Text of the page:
WEST PALM BEACH, Fla. — Earle Mack has had a lifelong affair with horses.
As a rider.
As an owner.
As an investor.
And now the Palm Beach resident, businessman and noted philanthropist — who was the U.S. ambassador to Finland from 2004 to 2005 — believes horses’ greatest contribution to modern society can be as healers.
Specifically, for military veterans who are suffering from post-traumatic stress disorder.
“I’m a veteran but I never had to serve in combat,” says Mack, 79. “We know that around 20 veterans a day commit suicide. And around one-third of Iraq and Afghanistan war veterans have PTSD. We have to do more for these men and women.”
Man O’ War Project
In 2015, he approached researchers at Columbia University Irving Medical Center. His idea: Do a long-term clinical study that would measure the efficacy of equine therapy on military vets suffering from PTSD, and then create a standardized equine therapy protocol.
“There’s plenty of anecdotal information about how effective horse therapy is,” explains Mack. “But to help the most veterans possible, we needed to take a scientific approach.”
Thus was born the Man O’ War Project.
Mack’s Earle I. Mack Foundation provided the initial funding — $1.2 million — and will fund the study until it concludes later this year.
Yuval Neria, co-director of the study and director of Columbia’s PTSD program, was immediately interested when Mack approached the school with his idea.
“Like Ambassador Mack, I’m a veteran too — of the Israeli Army — and feel fortunate that I’ve never suffered the disabling effects of PTSD,” he says.
PTSD sufferers tend to have flashbacks, feel jittery, become uncommunicative, isolate themselves and often experience conditions that co-occur, such as depression and anxiety.
According to Neria, only around half of military PTSD sufferers are helped by treatments, which include cognitive behavioral therapy, exposure therapy and prescription medications.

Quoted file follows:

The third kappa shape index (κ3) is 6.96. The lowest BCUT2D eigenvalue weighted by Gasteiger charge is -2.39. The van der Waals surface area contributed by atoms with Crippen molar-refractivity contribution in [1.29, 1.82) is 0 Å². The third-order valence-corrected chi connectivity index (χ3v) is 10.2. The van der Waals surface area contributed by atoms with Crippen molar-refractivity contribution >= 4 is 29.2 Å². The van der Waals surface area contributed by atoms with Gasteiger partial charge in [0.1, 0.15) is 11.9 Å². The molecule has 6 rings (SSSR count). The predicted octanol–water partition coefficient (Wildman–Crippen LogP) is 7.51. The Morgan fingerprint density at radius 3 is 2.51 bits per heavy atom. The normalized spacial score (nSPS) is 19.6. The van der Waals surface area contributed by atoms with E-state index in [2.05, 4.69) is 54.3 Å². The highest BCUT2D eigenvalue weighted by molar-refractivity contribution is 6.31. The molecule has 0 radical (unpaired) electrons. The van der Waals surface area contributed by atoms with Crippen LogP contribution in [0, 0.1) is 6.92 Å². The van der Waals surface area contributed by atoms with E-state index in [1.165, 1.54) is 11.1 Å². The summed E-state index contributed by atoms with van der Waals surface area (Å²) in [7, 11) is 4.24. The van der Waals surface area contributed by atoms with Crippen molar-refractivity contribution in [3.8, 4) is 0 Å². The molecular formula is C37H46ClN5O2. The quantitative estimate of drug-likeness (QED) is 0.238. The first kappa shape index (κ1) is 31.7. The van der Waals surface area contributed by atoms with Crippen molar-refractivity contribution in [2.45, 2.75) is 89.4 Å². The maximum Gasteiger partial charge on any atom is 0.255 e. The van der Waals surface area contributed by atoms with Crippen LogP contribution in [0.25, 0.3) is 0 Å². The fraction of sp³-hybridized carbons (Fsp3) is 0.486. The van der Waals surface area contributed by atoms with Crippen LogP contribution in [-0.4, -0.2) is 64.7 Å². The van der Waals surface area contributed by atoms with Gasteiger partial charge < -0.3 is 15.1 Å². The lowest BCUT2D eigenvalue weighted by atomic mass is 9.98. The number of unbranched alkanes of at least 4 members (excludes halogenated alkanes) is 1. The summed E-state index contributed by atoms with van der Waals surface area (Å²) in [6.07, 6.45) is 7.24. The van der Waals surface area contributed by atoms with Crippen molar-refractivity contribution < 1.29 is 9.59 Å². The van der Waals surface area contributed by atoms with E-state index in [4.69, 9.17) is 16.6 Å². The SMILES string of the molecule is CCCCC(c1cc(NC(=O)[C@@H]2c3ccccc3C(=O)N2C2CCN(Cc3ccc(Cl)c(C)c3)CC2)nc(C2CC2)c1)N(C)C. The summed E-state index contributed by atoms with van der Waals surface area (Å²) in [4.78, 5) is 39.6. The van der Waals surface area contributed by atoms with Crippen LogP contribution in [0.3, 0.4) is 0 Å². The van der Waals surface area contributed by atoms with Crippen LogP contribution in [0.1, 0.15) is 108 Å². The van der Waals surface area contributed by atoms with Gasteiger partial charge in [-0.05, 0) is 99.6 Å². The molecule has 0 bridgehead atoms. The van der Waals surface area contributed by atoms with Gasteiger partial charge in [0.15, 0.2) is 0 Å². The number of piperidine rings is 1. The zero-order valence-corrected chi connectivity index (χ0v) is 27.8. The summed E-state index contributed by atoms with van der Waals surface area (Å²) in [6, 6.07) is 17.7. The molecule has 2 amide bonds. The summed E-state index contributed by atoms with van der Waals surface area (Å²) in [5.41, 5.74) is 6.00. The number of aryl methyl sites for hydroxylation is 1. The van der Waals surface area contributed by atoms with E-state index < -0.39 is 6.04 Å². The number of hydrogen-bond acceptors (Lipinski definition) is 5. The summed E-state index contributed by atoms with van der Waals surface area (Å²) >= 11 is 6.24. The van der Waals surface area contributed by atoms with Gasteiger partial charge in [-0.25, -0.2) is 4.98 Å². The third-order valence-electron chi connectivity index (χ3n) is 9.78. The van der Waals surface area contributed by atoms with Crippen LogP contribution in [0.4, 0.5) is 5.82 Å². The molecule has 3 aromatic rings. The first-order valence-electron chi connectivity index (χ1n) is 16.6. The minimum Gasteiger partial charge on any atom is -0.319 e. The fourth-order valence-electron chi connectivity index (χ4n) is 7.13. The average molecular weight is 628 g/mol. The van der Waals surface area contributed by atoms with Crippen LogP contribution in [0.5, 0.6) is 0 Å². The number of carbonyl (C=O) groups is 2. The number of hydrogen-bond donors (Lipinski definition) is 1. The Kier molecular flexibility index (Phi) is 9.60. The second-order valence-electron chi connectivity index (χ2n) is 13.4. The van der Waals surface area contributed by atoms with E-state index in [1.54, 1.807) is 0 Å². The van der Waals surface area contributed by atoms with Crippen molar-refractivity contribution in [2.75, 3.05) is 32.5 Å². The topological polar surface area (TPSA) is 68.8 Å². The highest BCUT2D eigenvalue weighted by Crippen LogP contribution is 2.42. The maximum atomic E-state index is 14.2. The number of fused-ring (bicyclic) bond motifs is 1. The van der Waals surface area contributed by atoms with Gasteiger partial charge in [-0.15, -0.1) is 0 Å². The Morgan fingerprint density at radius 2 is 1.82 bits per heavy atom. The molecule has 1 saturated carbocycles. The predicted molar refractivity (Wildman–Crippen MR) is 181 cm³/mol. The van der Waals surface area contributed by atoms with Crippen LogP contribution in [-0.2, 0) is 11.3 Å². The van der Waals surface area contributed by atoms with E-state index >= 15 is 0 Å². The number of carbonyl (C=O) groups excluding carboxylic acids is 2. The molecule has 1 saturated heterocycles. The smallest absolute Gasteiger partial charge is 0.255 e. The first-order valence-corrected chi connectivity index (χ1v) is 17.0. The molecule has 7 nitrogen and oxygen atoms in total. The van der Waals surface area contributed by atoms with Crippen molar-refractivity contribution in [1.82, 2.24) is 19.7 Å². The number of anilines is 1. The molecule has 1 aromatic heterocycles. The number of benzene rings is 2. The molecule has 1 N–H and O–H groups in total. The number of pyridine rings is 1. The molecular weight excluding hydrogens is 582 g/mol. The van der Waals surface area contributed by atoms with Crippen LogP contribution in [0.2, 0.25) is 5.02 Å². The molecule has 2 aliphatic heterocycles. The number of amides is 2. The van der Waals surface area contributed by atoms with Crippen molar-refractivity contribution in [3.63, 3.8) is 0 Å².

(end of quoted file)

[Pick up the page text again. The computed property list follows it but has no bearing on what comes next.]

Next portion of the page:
“Most veterans prefer to avoid pharmaceutical treatments,” he says. “And unfortunately, many also feel the societal stigma of admitting to a mental health condition. That’s why it’s vital we develop alternative integrative treatment models.”
Complicating factors for many vets of Afghanistan and Iraq, says Neria, “are the high numbers of traumatic brain injuries they’re suffering, which are being caused by IEDs (improvised explosive devices).”
But whether a vet with PTSD has experienced a brain injury or not, he says “they still need to ‘rewire’ their brain.”
Neria views horses as the ideal companion to interact with military PTSD sufferers.
“Horses and vets have similar life trajectories,” he explains. “The early intensity. Then often being neglected. And finally, the need to find a second career.”
What’s more, Neria notes, is that both horses and military PTSD suffers tend to be “hypervigilant and overaroused. That they can both potentially benefit from their psychophysiological connection is wonderful to observe.”
Mack adds, “When you make a horse your friend, you really feel like you’ve accomplished something.”
Here’s how the eight-week program works:
Participants spend two hours once a week in nonriding interactions with specially trained horses at Bergen Equestrian Center in New Jersey.
The interactions are supervised by mental health therapists and equestrian experts.
Using MRIs of the brain, questionnaires, feedback from participants and others tools, researchers are accumulating objective data on the efficacy of the treatment.
More than 40 vets with PTSD have participated so far, and Neria reports that only a couple dropped out before completing the eight weeks. “All the participants with whom I’ve spoken tell me they love coming to the barn.”
And even better, preliminary results have been encouraging, with participants showing what he deems “substantial improvement.”
Neria expects to conclude the study later this year.
To find out more about Columbia University’s Man O’ War Project or make a donation, visit mowproject.org.